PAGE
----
Choir Anima’s album of Livonian songs compelling, engaging

The Livonian language is one of the world’s most endangered languages, and it is spoken by less than fifty people worldwide. Though the Livonian culture has a thousand years of history, over time their numbers have dwindled, however, though their numbers are few, the remaining speakers, as well as many Livonian culture enthusiasts, have kept the language alive through music and songs.

Livonians, a Finno-Ugric people, lived mainly along the shores of the Baltic Sea in Latvia, in the Kurzeme region as well as the Vidzeme area. This served as the inspiration for Laura Leontjeva, conductor of the mixed choir Anima (who are based out of Saulkrasti, a town on the shores of the Gulf of Riga and an area where the Livonians lived), to record an album of choir works in the Livonian language. The album, entitled Jūrd. Saknes. Roots., was released in 2018.

Kokle virtuoso and composer Laima Jansone provides a driving arrangement of the Kurzeme Livonian folk song ‘Tšītšorlinkizt’ (or Chichor-birds), which also features a powerful vocal performance by Julgī Stalte, a singer of Livonian descent and a member of the traditional folk ensemble Skandinieki. The song, which compares the bounty of the local waters (elsewhere the flounder are weak), as well as the hard working girls of the village (elsewhere the girls are lazy), has a hypnotic quality to it, as the soaring vocal performances are balanced by the mantra-like chanting of the word ‘Tšītšorlinkizt’

The centerpiece of the collection is composer Uģis Prauliņš’ suite of Livonian folksongs entitled ‘Līvu sasaukšanās’ (or Livonians calling to each other), a multi-faceted collection that includes Livonian texts gathered from many different areas. The rousing ‘Kašķē, kangē’, a song about preparing for a wedding, begins this journey, which then leads to the more mystical ‘Urū! Rīrī’, a song about milking a cow. Prauliņš himself provides the synthesizer accompaniment, which is used with great effect in the celebratory ‘Līgo!’, a song of midsummer and the preternatural elements of that celebration.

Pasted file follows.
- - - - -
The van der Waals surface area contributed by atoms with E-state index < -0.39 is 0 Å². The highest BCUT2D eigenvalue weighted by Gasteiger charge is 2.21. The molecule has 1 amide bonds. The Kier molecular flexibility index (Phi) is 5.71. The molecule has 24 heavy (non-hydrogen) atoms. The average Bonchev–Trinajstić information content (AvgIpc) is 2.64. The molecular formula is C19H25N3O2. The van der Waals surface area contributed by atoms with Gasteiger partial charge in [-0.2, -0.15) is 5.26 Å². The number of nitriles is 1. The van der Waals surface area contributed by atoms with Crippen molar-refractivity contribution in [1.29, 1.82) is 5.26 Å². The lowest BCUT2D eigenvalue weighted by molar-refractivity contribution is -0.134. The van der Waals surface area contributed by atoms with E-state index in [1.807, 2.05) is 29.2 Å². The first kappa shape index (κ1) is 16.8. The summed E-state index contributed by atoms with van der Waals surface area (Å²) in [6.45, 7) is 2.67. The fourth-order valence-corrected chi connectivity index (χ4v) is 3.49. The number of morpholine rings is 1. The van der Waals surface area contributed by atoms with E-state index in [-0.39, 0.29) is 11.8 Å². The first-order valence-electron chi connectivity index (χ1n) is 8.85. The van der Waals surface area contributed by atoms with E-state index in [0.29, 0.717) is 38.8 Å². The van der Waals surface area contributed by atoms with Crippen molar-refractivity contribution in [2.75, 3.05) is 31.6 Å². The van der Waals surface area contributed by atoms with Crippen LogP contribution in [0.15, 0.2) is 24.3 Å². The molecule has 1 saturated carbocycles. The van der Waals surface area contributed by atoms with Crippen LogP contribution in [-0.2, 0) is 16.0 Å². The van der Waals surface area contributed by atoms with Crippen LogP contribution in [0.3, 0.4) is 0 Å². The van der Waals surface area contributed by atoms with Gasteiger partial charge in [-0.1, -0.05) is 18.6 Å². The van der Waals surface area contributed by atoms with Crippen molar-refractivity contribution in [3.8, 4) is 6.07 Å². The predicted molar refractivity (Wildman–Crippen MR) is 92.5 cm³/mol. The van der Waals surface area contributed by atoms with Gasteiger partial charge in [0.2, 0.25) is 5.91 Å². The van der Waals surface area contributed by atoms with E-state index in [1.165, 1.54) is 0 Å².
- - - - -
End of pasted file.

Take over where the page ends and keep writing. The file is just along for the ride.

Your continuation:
The tender and tranquil ‘Lūotum’ (or ‘Hope’), a song with words by Julgī Stalte and music by Edgars Beļickis, closes out the collection, and provides for a serene conclusion, with its words about flowing with the Aģe river.

The CD booklet includes the texts for all the songs (in Livonian, Latvian, and English), as well as extensive notes on Livonian history, culture and language, presented by linguists Uldis Balodis and Valts Ernštreits in both Latvian and English. The booklet also includes notes on the even rarer dialects, such as the Ludza Estonians, or Lutsi, as well as the Leivi, southern Estonians that lived in the territory of Latvia.

Jūrd. Saknes. Roots. reveals that the Livonian language still has vitality and can inspire musicians and performers. Though the songs are in a language that very few will understand, the performances and arrangements are compelling and engaging, and the choir Anima and conductors Laura Leontjeva and Matīss Tučs provide vivid interpretations of these works. The album is not just a valuable document of a nearly extinct language, but also a musical journey that reveals the richness of Livonian heritage.

For further information, please visit the choir Anima website, as well as the Livonian heritage website.

Jūrd. Saknes. Roots.

Koris Anima

Lauska, CD085, 2018

Track listing:

  1. Tšītšorlinkizt – Laima Jansone

Līvu sasaukšanās – Uģis Prauliņš

  • Kaškē, kaņģē
  • Urū! Rirī!
  • Velikine armakene
  • Lelū!
  • Līgo!
  • Käkānikā
  • Aģoug – Uģis Prauliņš
  • Lūotum – Edgars Beļickis

Egils Kaljo is an American-born Latvian from the New York area . Kaljo began listening to Latvian music as soon as he was able to put a record on a record player, and still has old Bellacord 78 rpm records lying around somewhere.

One thought on “Choir Anima’s album of Livonian songs compelling, engaging

  1. Labdien,

    I am a fluent Latvian speaker, have learnt some Estonian and would like to learn more of the Liiv languages. My maternal grandmother was Liiv and our families homes were Valka-Valga, yes on both sides of today’s borders. Our local Estonian choir has performed some Liiv songs and this album would be of great interest to us all. I have grown up in a traditional Latvian culture and traditions an want to know more of my deep heritage. Is there a North American contact for purchase?


Leave a Reply

Your email address will not be published. Required fields are marked *